Siegfried Sassoon

Max Beerbohm

Max Beerbohm, (1872-1956), caricaturist, writer and broadcaster was one of Siegfried Sassoon's literary heroes. They first met in 1916 at the London home of critic and autobiographer Edmund Gosse and since then Sassoon had been sending Beerbohm his privately printed books as a token of esteem. In 1910 Beerbohm and his wife Florence moved to Italy and settled at the Villino Chiaro, on the Via Aurelia just outside Rapallo.

At a chance meeting at the home of William Nicholson on Christmas Eve 1928 where Sassoon had gone to discuss the illustrations Nicholson was preparing for ‘Memoirs of a Fox-Hunting Man,’ Sassoon again met Beerbohm. Sassoon took the opportunity to invite his hero to tea in Campden Hill Square, in January 1929. Sassoon’s lover Stephen Tennant was present when Beerbohm visited and a friendship was struck up resulting in Beerbohm inviting both of them to visit him and Florence at Rapallo.

In November 1929 Sassoon and Tenant arrived at the Villino Chiaro overlooking the Bay of Genoa just outside Rapallo. They stayed for a week, Rapallo was cold in December which did not suit Tennant’s lungs as he was suffering with TB.

Sir Max Beerbohm

Sir Max Beerbohm

Sassoon and Tennant left Rapallo and travelled to Naples and then on to Sicily.This visit inspired Sassoon to write his poem ‘In Sicily,’ which was illustrated by Tennant. During this period Sassoon was trying to write the manuscript for his new book ‘Memoirs of an Infantry Officer’ but Stephen was not making things easy for him. When they left Rapallo they promised Max they would return to see him before heading home. They arrived back on 8th of April and stayed for three weeks. Sassoon showed Max his finished manuscript of ‘Memoirs of an Infantry Officer’ and he was full of praise for it. From that moment on Sassoon would send all of his books to Max to be checked, and dedicated a later work, ‘The Old Century’ to Beerbohm.

Alexander Pope

Rapallo 12.4.30

Sotheby's Label

Cuttings

Alexander Pope - By Edith Sitwell, First Edition, published in 1930 by Faber & Faber. This is actually, one of at least two copies owned by Sassoon - with his ink ownership monogram in the upper corner of the front pastedown, dated "Rapallo 12.4.30," and with his manuscript corrections, queries, or comments in at least four places in the text.

Sassoon was on his return visit to the Beerbohm’s at Rapallo with Stephen Tennant, when he acquired this book and wrote his monogram in it along with the date. It is likely that Max gave it to him as a gift, as they both knew Edith Sitwell. Laid in are the clipped spine panel of the dust jacket, front jacket picture, three clippings related to Pope, and a clipping of J. C. Squires's review of this book for THE OBSERVER. Sassoon and Edith Sitwell connected as early as 1917, when through Robert Ross, she wrote to him at Craiglockhart to commend him on his anti-war statement. There ensued a long acquaintance, made difficult by Sassoon's animosity toward her brother Osbert. In 1930, she wrote to him in the wake of a lapse in their friendship: "...you were one of my most intimate friends, and I have missed you more than I can say...." The following year she dedicated JANE BARSTON, one of her poems in the original Ariel Poems series, to him. The Sotheby’s posthumous library dispersal label appears on the front pastedown to show the book came from Sassoon’s own library.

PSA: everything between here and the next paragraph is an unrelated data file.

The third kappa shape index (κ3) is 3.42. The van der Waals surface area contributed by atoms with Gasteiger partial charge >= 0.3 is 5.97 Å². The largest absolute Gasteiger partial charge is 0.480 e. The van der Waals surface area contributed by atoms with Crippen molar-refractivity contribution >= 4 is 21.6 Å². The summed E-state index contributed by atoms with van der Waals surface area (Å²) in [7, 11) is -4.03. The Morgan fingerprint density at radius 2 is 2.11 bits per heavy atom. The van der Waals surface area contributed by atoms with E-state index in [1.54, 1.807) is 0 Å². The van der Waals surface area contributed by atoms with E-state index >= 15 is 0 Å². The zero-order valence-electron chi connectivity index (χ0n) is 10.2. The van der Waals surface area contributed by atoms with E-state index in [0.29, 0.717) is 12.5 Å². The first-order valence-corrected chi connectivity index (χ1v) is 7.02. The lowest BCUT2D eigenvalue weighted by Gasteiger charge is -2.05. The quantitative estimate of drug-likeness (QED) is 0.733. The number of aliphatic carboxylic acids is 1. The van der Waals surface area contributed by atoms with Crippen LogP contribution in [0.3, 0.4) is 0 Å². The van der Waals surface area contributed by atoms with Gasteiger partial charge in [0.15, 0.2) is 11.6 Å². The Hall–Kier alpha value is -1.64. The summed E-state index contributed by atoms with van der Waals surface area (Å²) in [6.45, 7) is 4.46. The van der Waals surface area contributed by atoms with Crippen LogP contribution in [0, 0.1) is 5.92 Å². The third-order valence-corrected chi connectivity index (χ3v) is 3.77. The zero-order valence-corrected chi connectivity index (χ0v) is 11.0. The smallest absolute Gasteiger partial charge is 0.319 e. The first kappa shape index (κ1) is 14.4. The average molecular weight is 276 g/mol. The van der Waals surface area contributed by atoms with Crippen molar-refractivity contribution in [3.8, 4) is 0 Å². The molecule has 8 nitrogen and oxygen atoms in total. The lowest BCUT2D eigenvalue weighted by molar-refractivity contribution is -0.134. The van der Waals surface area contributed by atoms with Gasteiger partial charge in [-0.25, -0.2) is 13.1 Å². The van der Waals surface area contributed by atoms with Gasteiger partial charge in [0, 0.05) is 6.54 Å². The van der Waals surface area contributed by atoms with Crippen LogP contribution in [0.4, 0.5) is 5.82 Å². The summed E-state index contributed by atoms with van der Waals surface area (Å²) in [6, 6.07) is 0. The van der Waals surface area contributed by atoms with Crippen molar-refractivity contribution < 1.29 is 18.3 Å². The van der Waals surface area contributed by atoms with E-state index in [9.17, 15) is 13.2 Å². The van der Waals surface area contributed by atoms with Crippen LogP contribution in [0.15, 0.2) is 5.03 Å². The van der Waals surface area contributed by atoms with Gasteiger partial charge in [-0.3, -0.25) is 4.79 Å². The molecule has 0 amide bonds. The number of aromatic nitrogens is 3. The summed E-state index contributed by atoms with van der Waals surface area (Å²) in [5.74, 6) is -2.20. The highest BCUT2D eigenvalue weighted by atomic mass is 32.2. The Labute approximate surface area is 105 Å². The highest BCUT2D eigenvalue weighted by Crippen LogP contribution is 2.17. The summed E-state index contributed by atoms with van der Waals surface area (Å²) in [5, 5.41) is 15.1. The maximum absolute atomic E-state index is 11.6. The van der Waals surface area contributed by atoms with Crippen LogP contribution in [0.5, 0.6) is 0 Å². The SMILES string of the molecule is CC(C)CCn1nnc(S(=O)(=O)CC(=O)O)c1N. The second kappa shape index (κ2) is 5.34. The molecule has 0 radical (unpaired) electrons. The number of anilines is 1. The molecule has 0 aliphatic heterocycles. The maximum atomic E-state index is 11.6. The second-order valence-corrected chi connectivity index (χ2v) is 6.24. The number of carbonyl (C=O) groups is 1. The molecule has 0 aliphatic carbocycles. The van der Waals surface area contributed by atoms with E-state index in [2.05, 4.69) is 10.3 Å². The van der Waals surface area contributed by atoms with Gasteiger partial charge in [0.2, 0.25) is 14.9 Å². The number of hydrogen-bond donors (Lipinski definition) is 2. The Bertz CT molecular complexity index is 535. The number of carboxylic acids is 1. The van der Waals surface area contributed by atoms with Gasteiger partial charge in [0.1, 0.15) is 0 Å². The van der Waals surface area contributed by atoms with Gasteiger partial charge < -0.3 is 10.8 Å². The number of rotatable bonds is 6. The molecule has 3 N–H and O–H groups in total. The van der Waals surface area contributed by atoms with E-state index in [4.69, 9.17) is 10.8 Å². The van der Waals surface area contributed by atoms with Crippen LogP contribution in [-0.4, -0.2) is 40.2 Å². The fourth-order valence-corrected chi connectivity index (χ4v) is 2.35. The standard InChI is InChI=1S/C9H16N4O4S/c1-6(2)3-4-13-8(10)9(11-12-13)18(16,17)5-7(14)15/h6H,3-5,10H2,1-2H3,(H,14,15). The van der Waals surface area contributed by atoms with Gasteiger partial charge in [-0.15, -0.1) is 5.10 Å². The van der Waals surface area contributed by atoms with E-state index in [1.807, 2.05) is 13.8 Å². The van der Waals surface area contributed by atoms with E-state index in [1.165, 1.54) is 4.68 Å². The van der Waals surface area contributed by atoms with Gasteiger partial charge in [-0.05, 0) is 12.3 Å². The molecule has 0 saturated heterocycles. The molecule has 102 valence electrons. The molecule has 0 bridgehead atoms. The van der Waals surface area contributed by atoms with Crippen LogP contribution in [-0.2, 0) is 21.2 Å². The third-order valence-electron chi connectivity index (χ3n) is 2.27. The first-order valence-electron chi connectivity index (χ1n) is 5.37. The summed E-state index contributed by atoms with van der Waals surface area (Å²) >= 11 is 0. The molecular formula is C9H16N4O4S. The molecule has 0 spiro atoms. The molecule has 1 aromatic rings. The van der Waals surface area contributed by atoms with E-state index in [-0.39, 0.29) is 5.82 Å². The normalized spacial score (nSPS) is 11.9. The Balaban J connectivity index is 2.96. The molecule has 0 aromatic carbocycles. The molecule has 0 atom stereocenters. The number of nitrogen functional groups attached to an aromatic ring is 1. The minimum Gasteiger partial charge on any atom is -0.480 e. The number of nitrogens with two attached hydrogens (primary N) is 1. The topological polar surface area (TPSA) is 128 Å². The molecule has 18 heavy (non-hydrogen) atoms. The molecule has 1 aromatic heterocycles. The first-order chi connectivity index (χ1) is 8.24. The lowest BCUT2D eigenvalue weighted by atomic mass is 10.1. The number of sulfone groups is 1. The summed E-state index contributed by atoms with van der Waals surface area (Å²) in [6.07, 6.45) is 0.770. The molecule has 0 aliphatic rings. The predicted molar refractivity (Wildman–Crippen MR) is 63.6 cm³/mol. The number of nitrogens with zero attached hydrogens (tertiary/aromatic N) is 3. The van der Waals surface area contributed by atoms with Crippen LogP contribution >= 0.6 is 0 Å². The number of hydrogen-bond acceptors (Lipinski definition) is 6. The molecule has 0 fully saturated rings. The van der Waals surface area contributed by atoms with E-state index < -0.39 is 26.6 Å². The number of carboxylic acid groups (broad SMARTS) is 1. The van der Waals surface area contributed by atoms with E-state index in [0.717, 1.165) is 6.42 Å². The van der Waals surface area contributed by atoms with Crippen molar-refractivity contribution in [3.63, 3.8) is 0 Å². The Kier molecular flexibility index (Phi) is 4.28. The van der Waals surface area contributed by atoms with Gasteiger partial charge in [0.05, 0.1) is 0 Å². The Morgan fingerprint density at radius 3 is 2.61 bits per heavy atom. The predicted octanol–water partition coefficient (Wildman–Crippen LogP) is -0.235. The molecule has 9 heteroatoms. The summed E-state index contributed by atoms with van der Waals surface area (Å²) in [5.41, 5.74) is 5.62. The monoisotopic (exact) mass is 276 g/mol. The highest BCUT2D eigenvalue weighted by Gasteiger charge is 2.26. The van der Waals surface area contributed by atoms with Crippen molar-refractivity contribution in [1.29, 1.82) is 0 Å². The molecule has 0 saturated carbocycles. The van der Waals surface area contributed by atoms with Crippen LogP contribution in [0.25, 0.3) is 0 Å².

Caricatures drawn by Max Beerbohm - Issued with The Spectator in 1931

The seven prints opposite are caricatures drawn by Max Beerbohm and issued with The Spectator magazine in 1931. Beerbohm was a great caricaturist and he often sketched his friends and other well-known personalities of the time. These pictures include Sir Oswald Moseley, John Masefield and his good friend Siegfried Sassoon.

I am not sure if this is a full set of the prints issued by the magazine. All are in very good condition.

Caricatures

Auction Catalogue - The Library and Literary Manuscripts of the Late Sir Max Beerbohm

Auction Catalogue

Lady Florence Beerbohm (nee Kahn), died at Rapallo in 1951 aged 72. Sir Max Beerbohm (he was knighted in 1939), died at Rapallo in 1956 aged 83. Sir Max married his companion and secretary, Elisabeth Jungmann, on his death bed to ensure that under Italian law she would inherit all his possessions. After her own death in 1958 her sister Eva Reichmann became executor of Sir Max Beerbohm’s literary estate.

The catalogue opposite is the sale catalogue for all of the literary items that were removed from Rapallo. The date of the sale was 12th and 13th December 1960 and included the following books by Siegfried Sassoon: Vigils, The Daffodil Murderer. Recreations, Lingual Exercises, Memoirs of a Fox-Hunting Man, Rhymed Ruminations, Collected Poems and Memoirs of an Infantry Officer. Some First editions and some signed.

The Old Century and Seven More Years

The Old Century Proof Copy

Sassoon dedicated his book ‘The Old Century and Seven More Years’ to his great friend Max Beebohm. I am fortunate to have a proof copy of this book in my collection.

Letters to Max Beerbohm

Letters to Max Beerbohm

Faber and Faber published this book, ‘Siegfried Sassoon Letters to Max Beerbohm & a Few Answers’, edited by Rupert Hart Davis, in 1986.

The Works of Max Beerbohm

The Works of Max Beerbohm

The Works of Max Beerbohm. Published in 1922 by William Hienemann, London. This book was published in a limited edition of 780 copies, this being number 346 and signed by the author.

Max Beerbohm became a very close friend of Siegfried Sassoon and helped him with his books, including proof reading and other literary advice.

Limited Edition

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